The only pests I have had any trouble with have been grubs, aphids, and a few cabbage worms. Not bad!

The grubs showed up in the soil in probably the thousands. As I was digging through one of the unplanted beds one day I began finding them. The more I dug the more I found. I counted as I removed them, and estimated 4-500 in the top 5-6” of just one bed. I threw them all in a bucket and fed them to the ducks a couple of handfuls at a time, and at least they liked them. Although I didn’t observe any obvious plant damage, I was concerned that all these grubs might become some kind of beetles that I wouldn’t want around (beetles that would lay eggs which would become more grubs next season and then more beetles). I wasn’t sure if they would eventually damage the veggies, or not. My best guess is that beetles laid their eggs in our pile of horse manure that had been aging for a couple of years—apparently they love that stuff, and I found that the remainder of that pile was also full of grubs. To get them under control I got some beneficial nematodes, and within a couple of weeks they were largely gone. There are still a few here and there, but they are no longer bothersome.

Bumble Flower Beetle

Just the other day I noticed a beetle buzzing by me, and remembered that during my grub research I had seen photos of a “Bumble Flower Beetle” that looked like this photo. I now think that the grubs may be these beetle larvae, and more beneficial than damaging. There were so many of the grubs, it’s probably just as well that they are under control, but it just may be that they never were that much of a threat.

Aphids have found us and have been eating lettuces, kale and spinach. Not too badly, but they are there and laying eggs. I have sprayed them intermittently with neem and insecticidal soap, which seem to help. I had some calendula planted in a couple of spots, which I removed because they had gotten too big for their locations. When I pulled them up, I discovered that they were covered with aphids, so they may have acted as a “trap” for them, keeping them away from the vegetables to some extent. Off to the compost pile.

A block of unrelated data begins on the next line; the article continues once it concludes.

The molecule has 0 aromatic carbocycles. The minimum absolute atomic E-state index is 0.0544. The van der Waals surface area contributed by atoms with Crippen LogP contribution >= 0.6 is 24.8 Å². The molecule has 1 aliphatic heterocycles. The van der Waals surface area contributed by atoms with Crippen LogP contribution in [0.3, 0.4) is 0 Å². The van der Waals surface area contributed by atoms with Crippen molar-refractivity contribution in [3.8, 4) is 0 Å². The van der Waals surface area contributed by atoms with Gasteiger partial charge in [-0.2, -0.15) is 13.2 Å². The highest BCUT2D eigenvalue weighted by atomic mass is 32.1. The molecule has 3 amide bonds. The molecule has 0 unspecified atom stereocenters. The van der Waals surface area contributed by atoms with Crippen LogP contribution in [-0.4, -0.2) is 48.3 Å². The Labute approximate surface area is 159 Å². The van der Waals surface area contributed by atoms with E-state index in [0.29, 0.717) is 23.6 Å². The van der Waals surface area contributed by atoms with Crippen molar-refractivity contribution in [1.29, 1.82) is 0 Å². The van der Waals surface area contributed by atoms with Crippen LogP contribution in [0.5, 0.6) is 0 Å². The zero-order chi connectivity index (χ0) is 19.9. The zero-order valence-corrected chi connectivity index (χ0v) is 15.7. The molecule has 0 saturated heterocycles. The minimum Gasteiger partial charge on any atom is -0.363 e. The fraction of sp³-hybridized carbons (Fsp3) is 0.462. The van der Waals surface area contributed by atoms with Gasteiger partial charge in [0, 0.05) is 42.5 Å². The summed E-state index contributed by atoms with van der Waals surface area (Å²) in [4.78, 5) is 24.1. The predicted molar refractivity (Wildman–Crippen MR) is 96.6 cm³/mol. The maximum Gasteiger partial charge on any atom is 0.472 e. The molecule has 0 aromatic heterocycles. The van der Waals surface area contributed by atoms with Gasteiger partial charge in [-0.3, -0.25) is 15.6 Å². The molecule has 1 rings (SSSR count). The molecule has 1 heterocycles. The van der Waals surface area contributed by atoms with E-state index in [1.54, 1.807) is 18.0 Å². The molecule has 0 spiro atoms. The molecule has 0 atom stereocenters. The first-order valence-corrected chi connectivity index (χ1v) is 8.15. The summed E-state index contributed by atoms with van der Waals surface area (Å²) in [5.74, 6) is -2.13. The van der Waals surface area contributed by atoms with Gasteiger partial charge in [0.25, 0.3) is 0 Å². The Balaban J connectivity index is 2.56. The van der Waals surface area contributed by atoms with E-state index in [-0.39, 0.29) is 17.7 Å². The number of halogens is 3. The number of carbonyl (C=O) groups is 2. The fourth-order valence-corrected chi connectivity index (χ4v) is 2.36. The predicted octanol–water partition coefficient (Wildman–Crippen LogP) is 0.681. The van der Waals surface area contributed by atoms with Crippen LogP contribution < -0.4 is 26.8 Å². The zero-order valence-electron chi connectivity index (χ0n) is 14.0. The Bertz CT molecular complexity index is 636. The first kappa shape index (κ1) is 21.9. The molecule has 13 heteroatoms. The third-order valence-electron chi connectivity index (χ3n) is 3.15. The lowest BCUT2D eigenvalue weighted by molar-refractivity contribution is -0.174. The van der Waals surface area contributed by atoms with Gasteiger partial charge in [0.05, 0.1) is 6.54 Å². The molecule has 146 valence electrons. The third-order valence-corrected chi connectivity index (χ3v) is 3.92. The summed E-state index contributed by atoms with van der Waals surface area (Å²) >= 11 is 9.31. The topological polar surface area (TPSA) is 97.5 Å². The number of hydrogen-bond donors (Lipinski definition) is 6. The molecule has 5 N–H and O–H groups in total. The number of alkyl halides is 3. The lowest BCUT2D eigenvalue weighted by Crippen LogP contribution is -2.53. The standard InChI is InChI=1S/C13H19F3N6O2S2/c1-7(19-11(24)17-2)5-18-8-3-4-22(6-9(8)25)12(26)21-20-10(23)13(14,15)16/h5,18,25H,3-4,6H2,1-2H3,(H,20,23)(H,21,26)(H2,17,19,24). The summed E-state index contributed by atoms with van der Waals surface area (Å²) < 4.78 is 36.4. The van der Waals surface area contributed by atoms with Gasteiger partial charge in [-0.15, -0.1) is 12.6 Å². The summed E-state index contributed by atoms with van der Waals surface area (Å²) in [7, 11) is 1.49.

The cabbage worms have been present, but not in too many numbers. The same spray has been helpful to keep them at bay. I found one on my corn the other day, but none over there since then.



Our current project is building a greenhouse. I’ll add another post on that at a later date. Tim’s been working hard to plan and has begun to build our winter oasis. The greenhouse will be attached to the southern side of our house, under and out from the deck. It will have approximately 110 sq.ft. of bed space, and an area for starting seedlings. It will be heated with radiant heat in the concrete floor, and will have a pond inside for thermal storage and for fish–I’ll be able to use the fish’s water to water the plants. It should be enclosed (we think) in about 4-5 weeks, with the heating in the floor to come later . Therefore, I’m already starting some seedlings indoors that will be planted out as soon as I can. Wow! Can’t wait!



It is now 74 days after “last frost”, when most plants were planted outside, give or take a day or two.

The cold-hardy vegetables have all done very well up to this point (brassicas such as kale, cauliflower, mustard; lettuces, spinach, beets, radishes, onions). I’ve started a second batch of all of these to extend into the fall, with covered beds as needed.

Some other vegetables that I expected to do well haven’t met my expectations, such as peas & beans. The peas are there, but not in the numbers I had in our previous garden. The beans have lots of blossoms but very few beans.

The warm-season vegetables that I’m experimenting with are still questionable, such as corn, squashes, and tomatoes. Tomatoes have just begun to turn yellow and orange, the corn has ears that are small and don’t feel like they have much inside, the squashes are small and I doubt they will ripen in time.